After watching their male counterparts enjoy their share of success in recent years, Saskatchewan’s Aboriginal female hockey squad finally had a golden moment of its own.
The Saskatchewan team defeated a Quebec-based club called Eastern Door and the North (EDN) 7-3 in the girls’ championship match at this year’s National Aboriginal Hockey Championships (NAHC).
This marked the first time the Saskatchewan girls’ squad had captured the gold medal at the NAHC, which has been held annually since 2001.
This year’s Canadian tournament, which was staged in Saskatoon, concluded Saturday, April 30. The event featured seven boys’ teams and six girls’ clubs.
Left winger Damien Kulynych was the OT hero. He scored in the seventh minute of the extra session to give his squad yet another championship.
A Saskatchewan girls’ team had never previously advanced to the championship match at the NAHC. The club had won the bronze medal, however, on several occasions, most recently in 2009.
“It was awesome for them to win it,” said Courage Bear, who served as the manager for both the Saskatchewan girls’ and boys’ entries this year. “They worked so hard for it.”
The NAHC featured bantam- and midget-aged players. Those in the midget ranks can be as old as 17.
But the girls’ division at the nationals has always allowed teams to carry a maximum of five overagers, who can be as old as 19.
The Saskatchewan side had four overagers on its roster this year.
Of the 23 players on its team this year, Bear said there were about 15 who had previously represented the province at the national tournament.
“Some girls had played for us for four or five years,” he said. “It was nice for them to win.”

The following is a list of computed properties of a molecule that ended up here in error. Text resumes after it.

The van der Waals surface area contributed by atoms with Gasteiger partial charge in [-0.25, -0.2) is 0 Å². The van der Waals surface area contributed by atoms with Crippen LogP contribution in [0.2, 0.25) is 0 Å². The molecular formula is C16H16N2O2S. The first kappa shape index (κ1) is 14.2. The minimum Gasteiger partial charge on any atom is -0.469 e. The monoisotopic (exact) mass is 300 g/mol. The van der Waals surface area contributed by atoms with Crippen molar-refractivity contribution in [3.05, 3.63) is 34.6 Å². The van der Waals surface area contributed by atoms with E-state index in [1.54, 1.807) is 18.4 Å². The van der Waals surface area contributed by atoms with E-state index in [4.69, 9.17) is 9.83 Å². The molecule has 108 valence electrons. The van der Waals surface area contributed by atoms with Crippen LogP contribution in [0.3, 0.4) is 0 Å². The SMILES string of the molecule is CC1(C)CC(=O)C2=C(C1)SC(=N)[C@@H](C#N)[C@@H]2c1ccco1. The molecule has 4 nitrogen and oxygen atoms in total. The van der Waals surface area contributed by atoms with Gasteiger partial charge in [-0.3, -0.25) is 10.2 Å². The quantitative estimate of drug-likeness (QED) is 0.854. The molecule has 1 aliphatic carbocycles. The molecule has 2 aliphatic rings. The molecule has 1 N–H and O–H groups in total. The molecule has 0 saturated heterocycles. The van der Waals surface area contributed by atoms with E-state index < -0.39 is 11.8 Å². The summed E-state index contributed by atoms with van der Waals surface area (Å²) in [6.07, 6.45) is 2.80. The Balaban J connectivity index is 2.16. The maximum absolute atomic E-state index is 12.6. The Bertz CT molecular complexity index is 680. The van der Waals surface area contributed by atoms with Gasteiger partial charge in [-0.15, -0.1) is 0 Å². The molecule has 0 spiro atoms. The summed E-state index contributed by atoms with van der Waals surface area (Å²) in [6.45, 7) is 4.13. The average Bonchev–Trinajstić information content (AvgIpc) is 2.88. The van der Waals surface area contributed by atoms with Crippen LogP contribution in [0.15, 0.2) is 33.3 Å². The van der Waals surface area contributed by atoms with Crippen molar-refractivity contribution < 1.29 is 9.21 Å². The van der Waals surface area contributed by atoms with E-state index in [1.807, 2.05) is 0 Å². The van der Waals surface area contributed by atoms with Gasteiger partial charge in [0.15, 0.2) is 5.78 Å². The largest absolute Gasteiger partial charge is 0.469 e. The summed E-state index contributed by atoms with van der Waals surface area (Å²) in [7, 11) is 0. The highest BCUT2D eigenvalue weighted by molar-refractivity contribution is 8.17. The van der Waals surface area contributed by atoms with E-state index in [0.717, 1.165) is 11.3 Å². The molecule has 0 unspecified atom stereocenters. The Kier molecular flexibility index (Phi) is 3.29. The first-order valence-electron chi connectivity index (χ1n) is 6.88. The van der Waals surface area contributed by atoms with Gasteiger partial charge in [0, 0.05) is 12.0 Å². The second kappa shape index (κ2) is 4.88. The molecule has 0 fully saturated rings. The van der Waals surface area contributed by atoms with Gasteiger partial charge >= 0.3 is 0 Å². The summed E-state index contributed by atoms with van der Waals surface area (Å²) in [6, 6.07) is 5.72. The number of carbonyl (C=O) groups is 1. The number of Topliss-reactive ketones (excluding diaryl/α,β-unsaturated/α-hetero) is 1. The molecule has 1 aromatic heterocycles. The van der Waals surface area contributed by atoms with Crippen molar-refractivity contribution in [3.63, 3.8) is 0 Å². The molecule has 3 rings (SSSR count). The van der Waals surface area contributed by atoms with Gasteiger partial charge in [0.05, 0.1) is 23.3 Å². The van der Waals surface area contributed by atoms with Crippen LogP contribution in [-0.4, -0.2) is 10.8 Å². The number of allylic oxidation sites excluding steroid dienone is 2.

As for the 24 players on the Saskatchewan boys’ squad, 10 of them had previously represented the province at this tournament.
But it wasn’t just one or two players who stood out for the team.
“We had contributions from everybody,” Bear said. “We had four lines and everybody contributed.”
Bear realizes the Saskatchewan boys’ squad was rather fortunate to defend its title once again.
“Eastern Door had a heckuva hockey team,” he said. “Fortunately we came out on top. It could have gone either way.”
Bear believes there’s a rather simple reason why Saskatchewan clubs have enjoyed their share of success in recent years at the NAHC.
“We spend a lot of time preparing them,” he said of the club personnel, who stage various identification camps and exhibition games for the two teams.
This year both of the Saskatchewan clubs played three exhibition contests prior to the national tournament.
“That really helps in our preparations,” Bear said, adding it certainly is advantageous playing some matches before the NAHC begins.
This year’s national tournament had been plagued with plenty of uncertainties. At one point it appeared the event would not even be staged as a host had not been found, even after dates for bid submissions to stage the event had been extended.
But then this past January the Saskatoon Tribal Council, which originally was keen to stage the 2012 tournament, agreed to also run this year’s event. Shortly after that it appeared that only four provinces would be sending clubs to this year’s event, in large part because of the lateness in announcing a host.
But then when the original tournament schedule was drawn up, it included eight boys’ entrants and seven girls’ clubs. In the weeks leading up to the event, two teams withdrew, the Yukon boys’ side and the Ontario girls’ club.
Besides Saskatchewan and EDN, others that participated in the both the boys’ category were British Columbia, Alberta, Manitoba, Ontario and the Northwest Territories.
And joining Saskatchewan and EDN in the girls’ division were British Columbia, Alberta, Manitoba and Northwest Territories.